The United States and Turkey are upset that Greece’s new coalition government plans to release a notorious terrorist who says he’s disabled because a bomb he was building blew up, and that he’s ill.
Savvas Xiros belonged to the November 17 terrorist group that operated for decades and killed a number of people, including five Americans attached to the US Embassy.
The Radical Left SYRIZA-led government of Prime Minister Alexis Tsipras has anarchist elements and said to include terrorist sympathizers who prosecutors said want to empty jails of hardened criminals, including terrorists and their families.
The government has filed a bill to allow the release of those said to be ill or disabled, including Xiros, who has not expressed any remorse for killing people and now could get out under house arrest terms.
A US State Department told reporters that Washington is “concerned” that the legislation, aimed at easing overcrowding in Greek jails, would lead to convicted terrorists being released. The term is generally said to be diplomatic code to express private outrage.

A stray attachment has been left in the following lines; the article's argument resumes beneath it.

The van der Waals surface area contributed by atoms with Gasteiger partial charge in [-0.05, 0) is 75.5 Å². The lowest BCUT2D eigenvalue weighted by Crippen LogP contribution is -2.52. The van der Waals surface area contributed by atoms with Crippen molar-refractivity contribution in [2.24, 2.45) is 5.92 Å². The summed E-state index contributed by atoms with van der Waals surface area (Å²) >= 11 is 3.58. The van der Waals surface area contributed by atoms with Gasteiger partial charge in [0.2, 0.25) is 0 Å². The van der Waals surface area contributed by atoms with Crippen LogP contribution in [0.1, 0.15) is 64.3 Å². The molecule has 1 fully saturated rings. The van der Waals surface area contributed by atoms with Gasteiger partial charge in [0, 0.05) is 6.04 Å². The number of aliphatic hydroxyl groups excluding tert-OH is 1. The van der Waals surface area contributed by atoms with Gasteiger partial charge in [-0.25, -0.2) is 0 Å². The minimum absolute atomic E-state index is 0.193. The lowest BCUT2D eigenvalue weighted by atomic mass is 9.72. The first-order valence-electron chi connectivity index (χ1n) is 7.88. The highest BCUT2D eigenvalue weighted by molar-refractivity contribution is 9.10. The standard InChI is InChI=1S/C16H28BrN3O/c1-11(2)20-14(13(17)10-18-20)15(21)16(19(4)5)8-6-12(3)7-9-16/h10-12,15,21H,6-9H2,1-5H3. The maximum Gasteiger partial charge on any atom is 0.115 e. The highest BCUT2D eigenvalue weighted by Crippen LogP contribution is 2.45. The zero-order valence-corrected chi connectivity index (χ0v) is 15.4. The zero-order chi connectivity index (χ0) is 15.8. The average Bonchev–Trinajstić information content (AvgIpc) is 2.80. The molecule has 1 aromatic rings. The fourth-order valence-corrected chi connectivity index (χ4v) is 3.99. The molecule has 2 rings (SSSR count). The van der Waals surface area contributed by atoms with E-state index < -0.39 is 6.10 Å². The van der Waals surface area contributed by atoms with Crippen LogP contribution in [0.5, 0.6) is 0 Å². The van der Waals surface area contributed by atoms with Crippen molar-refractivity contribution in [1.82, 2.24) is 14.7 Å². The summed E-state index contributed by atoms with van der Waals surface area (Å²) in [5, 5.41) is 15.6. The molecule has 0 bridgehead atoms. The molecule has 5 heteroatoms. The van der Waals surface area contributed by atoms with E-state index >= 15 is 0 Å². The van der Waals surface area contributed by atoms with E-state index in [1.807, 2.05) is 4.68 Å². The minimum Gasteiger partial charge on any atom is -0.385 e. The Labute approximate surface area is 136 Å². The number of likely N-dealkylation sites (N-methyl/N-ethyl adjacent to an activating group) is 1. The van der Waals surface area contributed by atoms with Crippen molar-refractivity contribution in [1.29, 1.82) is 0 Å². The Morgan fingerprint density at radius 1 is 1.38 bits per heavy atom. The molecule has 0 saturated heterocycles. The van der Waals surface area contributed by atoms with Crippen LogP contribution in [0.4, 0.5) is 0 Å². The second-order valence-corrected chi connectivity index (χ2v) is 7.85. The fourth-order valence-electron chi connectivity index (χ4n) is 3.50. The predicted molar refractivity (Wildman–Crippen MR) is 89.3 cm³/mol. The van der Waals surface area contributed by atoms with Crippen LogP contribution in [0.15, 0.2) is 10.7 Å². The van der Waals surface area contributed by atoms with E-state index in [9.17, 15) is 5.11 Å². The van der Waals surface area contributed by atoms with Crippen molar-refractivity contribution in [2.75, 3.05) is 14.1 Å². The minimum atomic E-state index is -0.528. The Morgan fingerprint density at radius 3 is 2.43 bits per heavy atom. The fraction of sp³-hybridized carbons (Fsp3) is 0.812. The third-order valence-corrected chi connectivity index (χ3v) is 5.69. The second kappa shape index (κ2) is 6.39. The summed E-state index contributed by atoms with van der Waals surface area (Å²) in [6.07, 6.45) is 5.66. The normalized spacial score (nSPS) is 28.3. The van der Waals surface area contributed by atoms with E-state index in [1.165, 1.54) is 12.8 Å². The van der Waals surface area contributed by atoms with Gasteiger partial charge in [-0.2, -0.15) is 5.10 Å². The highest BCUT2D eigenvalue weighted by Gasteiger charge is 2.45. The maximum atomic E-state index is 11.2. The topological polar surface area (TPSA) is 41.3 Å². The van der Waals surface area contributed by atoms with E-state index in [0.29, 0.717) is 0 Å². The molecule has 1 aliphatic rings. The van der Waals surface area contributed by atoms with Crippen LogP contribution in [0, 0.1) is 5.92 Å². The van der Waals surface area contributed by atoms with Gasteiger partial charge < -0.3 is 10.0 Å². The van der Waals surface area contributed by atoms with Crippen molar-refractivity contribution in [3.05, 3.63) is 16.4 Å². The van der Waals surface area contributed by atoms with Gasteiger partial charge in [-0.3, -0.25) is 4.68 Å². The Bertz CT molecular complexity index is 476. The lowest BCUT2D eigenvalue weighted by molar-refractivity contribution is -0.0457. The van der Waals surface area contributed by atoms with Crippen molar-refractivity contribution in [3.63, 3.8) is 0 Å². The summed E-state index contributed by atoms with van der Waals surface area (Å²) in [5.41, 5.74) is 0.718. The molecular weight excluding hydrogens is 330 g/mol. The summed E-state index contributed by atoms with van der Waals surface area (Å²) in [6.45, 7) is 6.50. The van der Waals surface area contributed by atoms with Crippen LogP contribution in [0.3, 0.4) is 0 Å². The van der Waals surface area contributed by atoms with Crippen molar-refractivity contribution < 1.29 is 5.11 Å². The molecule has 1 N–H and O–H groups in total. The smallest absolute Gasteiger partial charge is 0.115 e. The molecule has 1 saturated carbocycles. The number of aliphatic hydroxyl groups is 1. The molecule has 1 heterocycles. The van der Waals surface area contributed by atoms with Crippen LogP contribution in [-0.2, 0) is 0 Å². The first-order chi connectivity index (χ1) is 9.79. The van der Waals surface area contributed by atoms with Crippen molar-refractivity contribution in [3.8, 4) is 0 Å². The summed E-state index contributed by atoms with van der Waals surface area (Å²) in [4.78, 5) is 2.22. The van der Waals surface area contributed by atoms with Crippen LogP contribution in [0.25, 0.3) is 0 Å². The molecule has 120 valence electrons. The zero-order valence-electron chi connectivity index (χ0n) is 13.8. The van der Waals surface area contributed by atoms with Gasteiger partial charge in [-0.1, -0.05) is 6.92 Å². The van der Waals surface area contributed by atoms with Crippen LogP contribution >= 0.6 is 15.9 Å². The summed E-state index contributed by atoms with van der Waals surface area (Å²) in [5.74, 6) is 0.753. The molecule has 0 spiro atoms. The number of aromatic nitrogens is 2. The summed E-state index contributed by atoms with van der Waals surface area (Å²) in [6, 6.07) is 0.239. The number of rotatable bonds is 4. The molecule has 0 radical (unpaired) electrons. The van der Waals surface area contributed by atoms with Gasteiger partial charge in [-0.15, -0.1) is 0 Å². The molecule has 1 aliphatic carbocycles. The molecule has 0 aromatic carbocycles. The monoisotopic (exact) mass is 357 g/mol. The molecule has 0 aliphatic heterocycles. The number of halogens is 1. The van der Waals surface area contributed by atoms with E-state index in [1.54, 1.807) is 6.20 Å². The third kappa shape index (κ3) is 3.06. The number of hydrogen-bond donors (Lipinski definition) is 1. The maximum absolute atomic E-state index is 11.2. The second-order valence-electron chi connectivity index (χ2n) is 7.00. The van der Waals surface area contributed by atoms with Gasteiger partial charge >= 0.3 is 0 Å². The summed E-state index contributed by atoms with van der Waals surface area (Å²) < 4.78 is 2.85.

It is expected that the issue will be part of the agenda of talks between US State Secretary John Kerry and Greek Foreign Minister Nikos Kotzias when they meet in Washington on April 20.
Xiros convictions include using a car bomb in 1988 to murder Captain William Nordeen, the US Defense and Naval Attaché to Greece, and killing US Air Force sergeant Ronald Stewart three years later.
Turkey also is upset, the Daily Sabah newspaper said. November 17 was found guity of murdering Turkish diplomats Çetin Görgü in 1991 and Haluk Sipahioğlu in 1994 and planting a car bomb attack that injured Turkish Charge D’affaires Deniz Bölükbaşı in 1991.
Turkish Foreign Ministry Spokesman Tanju Bilgiç said any move to commute the sentences of November 17 members would be viewed by Ankara as “weakness in counter-terrorism efforts and a serious violation of rights of victims of terror attacks.”